The fed cattle marketplace has changed — or so it seems to many observers and analysts. BEEF magazine collaborated with several economists in a mail survey of cattle feedlots to find some answers.
The survey had two objectives: learn how marketing and pricing practices have changed and will change; and find what cattle feeders are thinking about mandatory price reporting and other marketing/pricing issues.
Pricing And Marketing
For the periods 1995-2000, and projecting to 2005, some distinct trends are evident. Live weight pricing is giving way to grid pricing. Figure 1 shows a sharp decline in live weight pricing, a marked decline in carcass weight or “in the beef” pricing, and a definite increase in grid pricing.
Grid pricing requires some base price in addition to the premium-discount schedule. Feeders indicated that formula prices tied to the cash market (plant average or a market quote) have been and will continue to be the most popular method of finding the base price.
However, 60% of responding feeders expressed a preference for negotiated prices over formula prices. And more than 70% agreed that if formula pricing is used, the reference market should be the boxed beef or retail market. This method ties fed cattle prices to prices for which packers have an incentive to push upwards when they can — because it means more revenue to them.
Another clear trend was in the use of alliances, cooperatives or similar marketing programs. Figure 2 shows a sharp reduction in cattle feeders who have not participated or expect not to participate in some sort of agreement.
Concurrently, those expecting to be part of an alliance, cooperative or marketing program by 2005 increased.
Motives For Changes
Primary motives for grid pricing were access to carcass data, higher base prices and the ability to receive carcass premiums. Grid pricing did not enhance competition among buyers, reduce risk or lead to better financing, according to respondents. A total of 55% disagreed that packers pressured them into using grid pricing. However, another 20% did feel pressured by packers.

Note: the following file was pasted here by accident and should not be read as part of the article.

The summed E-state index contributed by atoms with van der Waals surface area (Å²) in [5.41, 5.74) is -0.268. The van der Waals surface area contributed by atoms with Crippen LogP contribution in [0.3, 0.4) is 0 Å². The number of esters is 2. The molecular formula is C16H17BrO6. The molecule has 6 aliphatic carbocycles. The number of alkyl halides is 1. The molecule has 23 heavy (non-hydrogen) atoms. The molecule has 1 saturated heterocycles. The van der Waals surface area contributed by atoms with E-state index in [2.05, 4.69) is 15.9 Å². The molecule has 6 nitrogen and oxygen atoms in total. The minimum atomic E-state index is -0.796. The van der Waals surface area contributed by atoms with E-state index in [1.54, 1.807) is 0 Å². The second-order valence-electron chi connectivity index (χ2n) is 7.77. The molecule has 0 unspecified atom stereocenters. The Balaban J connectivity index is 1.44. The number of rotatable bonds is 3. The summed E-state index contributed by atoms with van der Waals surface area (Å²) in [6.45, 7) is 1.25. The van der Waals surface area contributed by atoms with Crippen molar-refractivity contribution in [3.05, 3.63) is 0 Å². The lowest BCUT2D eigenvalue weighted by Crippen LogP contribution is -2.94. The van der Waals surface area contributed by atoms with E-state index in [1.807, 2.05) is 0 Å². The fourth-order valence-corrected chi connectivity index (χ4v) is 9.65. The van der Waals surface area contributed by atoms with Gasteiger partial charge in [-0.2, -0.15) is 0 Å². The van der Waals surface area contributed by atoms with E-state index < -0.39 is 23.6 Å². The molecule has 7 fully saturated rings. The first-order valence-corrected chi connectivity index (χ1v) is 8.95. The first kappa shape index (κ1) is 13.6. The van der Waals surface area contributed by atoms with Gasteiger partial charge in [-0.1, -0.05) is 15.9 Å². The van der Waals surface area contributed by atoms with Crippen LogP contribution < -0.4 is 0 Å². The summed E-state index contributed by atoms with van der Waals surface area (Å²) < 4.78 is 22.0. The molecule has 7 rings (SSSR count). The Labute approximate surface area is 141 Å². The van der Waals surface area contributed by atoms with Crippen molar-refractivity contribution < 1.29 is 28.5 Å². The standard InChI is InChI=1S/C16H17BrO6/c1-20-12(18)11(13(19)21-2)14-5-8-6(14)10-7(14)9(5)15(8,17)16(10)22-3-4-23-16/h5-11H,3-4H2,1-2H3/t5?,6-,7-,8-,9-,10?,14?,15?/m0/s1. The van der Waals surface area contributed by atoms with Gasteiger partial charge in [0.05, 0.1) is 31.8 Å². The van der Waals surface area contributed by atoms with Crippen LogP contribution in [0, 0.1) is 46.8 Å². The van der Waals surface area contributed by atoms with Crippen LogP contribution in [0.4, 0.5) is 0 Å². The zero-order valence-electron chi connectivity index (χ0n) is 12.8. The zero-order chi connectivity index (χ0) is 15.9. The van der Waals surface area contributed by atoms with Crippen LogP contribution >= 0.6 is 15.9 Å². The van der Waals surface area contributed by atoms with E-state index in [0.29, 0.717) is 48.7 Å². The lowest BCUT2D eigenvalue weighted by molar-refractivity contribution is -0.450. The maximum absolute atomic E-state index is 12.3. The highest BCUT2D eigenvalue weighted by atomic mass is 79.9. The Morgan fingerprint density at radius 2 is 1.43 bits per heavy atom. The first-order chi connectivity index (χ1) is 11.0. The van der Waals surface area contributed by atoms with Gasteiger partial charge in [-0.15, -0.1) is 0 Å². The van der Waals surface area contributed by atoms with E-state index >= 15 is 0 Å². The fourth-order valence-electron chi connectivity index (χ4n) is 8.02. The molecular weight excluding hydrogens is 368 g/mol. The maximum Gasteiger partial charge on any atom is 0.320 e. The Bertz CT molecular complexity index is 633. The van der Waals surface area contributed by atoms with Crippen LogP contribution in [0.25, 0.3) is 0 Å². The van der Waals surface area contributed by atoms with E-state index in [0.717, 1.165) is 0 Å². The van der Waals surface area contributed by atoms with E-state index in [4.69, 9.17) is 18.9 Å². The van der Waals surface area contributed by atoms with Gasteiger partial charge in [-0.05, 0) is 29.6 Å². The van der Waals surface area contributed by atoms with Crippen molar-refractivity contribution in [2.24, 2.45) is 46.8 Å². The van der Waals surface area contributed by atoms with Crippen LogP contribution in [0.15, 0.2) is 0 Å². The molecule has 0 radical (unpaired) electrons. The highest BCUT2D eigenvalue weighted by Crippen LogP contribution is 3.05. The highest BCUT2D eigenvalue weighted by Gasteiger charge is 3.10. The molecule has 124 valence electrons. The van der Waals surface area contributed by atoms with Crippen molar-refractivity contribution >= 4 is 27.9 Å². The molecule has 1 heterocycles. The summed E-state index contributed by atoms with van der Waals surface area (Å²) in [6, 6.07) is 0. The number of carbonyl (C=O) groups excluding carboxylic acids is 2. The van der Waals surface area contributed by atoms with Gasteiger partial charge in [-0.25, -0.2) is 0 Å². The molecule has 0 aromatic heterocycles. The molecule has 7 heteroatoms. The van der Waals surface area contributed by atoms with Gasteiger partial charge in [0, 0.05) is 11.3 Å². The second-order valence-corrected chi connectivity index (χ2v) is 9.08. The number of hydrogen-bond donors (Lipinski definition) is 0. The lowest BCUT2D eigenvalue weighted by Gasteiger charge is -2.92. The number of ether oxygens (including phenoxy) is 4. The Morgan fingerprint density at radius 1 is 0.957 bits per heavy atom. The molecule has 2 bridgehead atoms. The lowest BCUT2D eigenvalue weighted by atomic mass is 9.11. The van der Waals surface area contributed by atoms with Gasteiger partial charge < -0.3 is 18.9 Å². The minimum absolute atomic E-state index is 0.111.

Some motives for using supply contracts or marketing agreements were similar to those for grid pricing, but distinct differences were noted. Primary motives, as with grid pricing, included access to carcass data and to carcass premiums. But, receiving a higher base price was not as important as it was for grid pricing.
Also important was reduced time spent marketing fed cattle and having a known buyer for the cattle. Of respondents, 45% did not feel pressured by packers to enter into contracts or agreements, while another 30% did feel pressured.
Competition And Captive Supplies
Some 70% of respondents thought reduced trading in the cash market was detrimental to the industry. And, 85%, thought packer bids were lower when packers have cattle contracted.
Should we eliminate captive supplies? Some 60% favored limiting packer ownership of cattle. But there was less agreement regarding limiting contracting. More feeders favored limiting contracting with feeders (<40%) than eliminating contracting with retailers (20%).
Competition among packers remains a concern, especially given that bids for cattle sold declined and were expected to decline further over the next few years. Is a breakup of packers the solution?
Yes, said 45% of respondents, but 30% said no. What about producer-owned packers? More producer-owned packers were seen as beneficial to the industry by more than half the respondents, while just 15% disagreed.
Mandatory Price Reporting
Has mandatory price reporting (MPR) been the magic bullet many expected? Not according to responding feedlots. Note the survey was conducted about six months after MPR took effect.
At that time, more than 75% agreed that MPR was less beneficial than expected. In addition, 60% indicated it was not benefiting the industry.
What were the perceived weaknesses of MPR? Of feeders responding, 70% disagreed that MPR provided more cash price information on fed cattle. And, 50% disagreed that MPR provided more information on boxed beef prices.
Did MPR enhance information needed for grid pricing? Not for base prices, according to 65% of respondents; and not for carcass premiums and discounts, according to 60%.
Did it provide better information for negotiating with packers? No. Nearly 80% of respondents did not think it helped in negotiating cash prices, formula prices or carcass premiums and discounts.
Overall, more than half the respondents felt MPR did not provide timely, frequent reports. In fact, 60% of respondents were inclined to use private market information sources rather than the USDA reports.
Results suggest more work is needed to improve the MPR system.
This summary represents information from a limited number of feedlots, so a follow-up, broader survey is planned this year. However, one point is clear. The fed cattle marketing and pricing landscape has changed, and continues to change. With changes come potential and real problems, as well as many potential and real solutions.
Sorting out the potential from the real is tough.
Clem Ward is a professor and Extension economist at Oklahoma State University in Stillwater.
BEEF magazine mailed the questionnaire to just under 3,000 feedlots in August 2001. About 90 feedlots, most with a one-time capacity exceeding 1,000 head, responded. Respondent feedlots represented about 15% of fed cattle marketed in 2000 by feedlots in the 1,000-head or larger size category.
Cooperating economists were Clem Ward, Oklahoma State University; Ted Schroeder, Kansas State University; John Lawrence and Marv Hayenga, Iowa State University; Wayne Purcell, Virginia Tech; Steve Koontz, Colorado State University; and Dillon Feuz, University of Nebraska.